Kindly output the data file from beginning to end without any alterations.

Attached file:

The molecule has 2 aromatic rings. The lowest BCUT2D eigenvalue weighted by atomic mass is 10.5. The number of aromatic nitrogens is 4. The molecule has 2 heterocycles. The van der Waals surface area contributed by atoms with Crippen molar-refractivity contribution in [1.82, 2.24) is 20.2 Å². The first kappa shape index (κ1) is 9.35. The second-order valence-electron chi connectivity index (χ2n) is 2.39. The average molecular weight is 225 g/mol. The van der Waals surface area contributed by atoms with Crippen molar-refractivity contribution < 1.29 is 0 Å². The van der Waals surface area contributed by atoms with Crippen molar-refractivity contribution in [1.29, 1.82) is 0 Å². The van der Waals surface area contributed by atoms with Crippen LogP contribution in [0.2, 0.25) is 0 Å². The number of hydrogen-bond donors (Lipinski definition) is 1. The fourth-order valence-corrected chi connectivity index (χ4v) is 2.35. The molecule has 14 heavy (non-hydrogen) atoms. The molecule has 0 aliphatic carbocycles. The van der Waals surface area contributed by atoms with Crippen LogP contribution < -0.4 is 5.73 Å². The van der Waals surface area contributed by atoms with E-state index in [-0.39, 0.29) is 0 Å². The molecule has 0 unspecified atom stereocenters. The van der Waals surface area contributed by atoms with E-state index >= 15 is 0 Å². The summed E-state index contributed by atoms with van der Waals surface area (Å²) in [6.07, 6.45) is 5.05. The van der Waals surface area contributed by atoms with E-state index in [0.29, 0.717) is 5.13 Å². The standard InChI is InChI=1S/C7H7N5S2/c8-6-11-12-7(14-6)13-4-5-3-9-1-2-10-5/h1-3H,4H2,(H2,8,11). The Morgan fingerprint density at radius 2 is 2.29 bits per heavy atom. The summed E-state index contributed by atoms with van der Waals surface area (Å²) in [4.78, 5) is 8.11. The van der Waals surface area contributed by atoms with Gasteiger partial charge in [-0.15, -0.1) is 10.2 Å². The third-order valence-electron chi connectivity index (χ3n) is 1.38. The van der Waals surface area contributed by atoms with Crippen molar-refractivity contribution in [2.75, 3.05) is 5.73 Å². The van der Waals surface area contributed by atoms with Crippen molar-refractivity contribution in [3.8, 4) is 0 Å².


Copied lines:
The molecule has 2 aromatic rings. The lowest BCUT2D eigenvalue weighted by atomic mass is 10.5. The number of aromatic nitrogens is 4. The molecule has 2 heterocycles. The van der Waals surface area contributed by atoms with Crippen molar-refractivity contribution in [1.82, 2.24) is 20.2 Å². The first kappa shape index (κ1) is 9.35. The second-order valence-electron chi connectivity index (χ2n) is 2.39. The average molecular weight is 225 g/mol. The van der Waals surface area contributed by atoms with Crippen molar-refractivity contribution < 1.29 is 0 Å². The van der Waals surface area contributed by atoms with Crippen molar-refractivity contribution in [1.29, 1.82) is 0 Å². The van der Waals surface area contributed by atoms with Crippen LogP contribution in [0.2, 0.25) is 0 Å². The number of hydrogen-bond donors (Lipinski definition) is 1. The fourth-order valence-corrected chi connectivity index (χ4v) is 2.35. The molecule has 14 heavy (non-hydrogen) atoms. The molecule has 0 aliphatic carbocycles. The van der Waals surface area contributed by atoms with Crippen LogP contribution < -0.4 is 5.73 Å². The van der Waals surface area contributed by atoms with E-state index in [-0.39, 0.29) is 0 Å². The molecule has 0 unspecified atom stereocenters. The van der Waals surface area contributed by atoms with E-state index >= 15 is 0 Å². The summed E-state index contributed by atoms with van der Waals surface area (Å²) in [6.07, 6.45) is 5.05. The van der Waals surface area contributed by atoms with E-state index in [0.29, 0.717) is 5.13 Å². The standard InChI is InChI=1S/C7H7N5S2/c8-6-11-12-7(14-6)13-4-5-3-9-1-2-10-5/h1-3H,4H2,(H2,8,11). The Morgan fingerprint density at radius 2 is 2.29 bits per heavy atom. The summed E-state index contributed by atoms with van der Waals surface area (Å²) in [4.78, 5) is 8.11. The van der Waals surface area contributed by atoms with Gasteiger partial charge in [-0.15, -0.1) is 10.2 Å². The third-order valence-electron chi connectivity index (χ3n) is 1.38. The van der Waals surface area contributed by atoms with Crippen molar-refractivity contribution in [2.75, 3.05) is 5.73 Å². The van der Waals surface area contributed by atoms with Crippen molar-refractivity contribution in [3.8, 4) is 0 Å².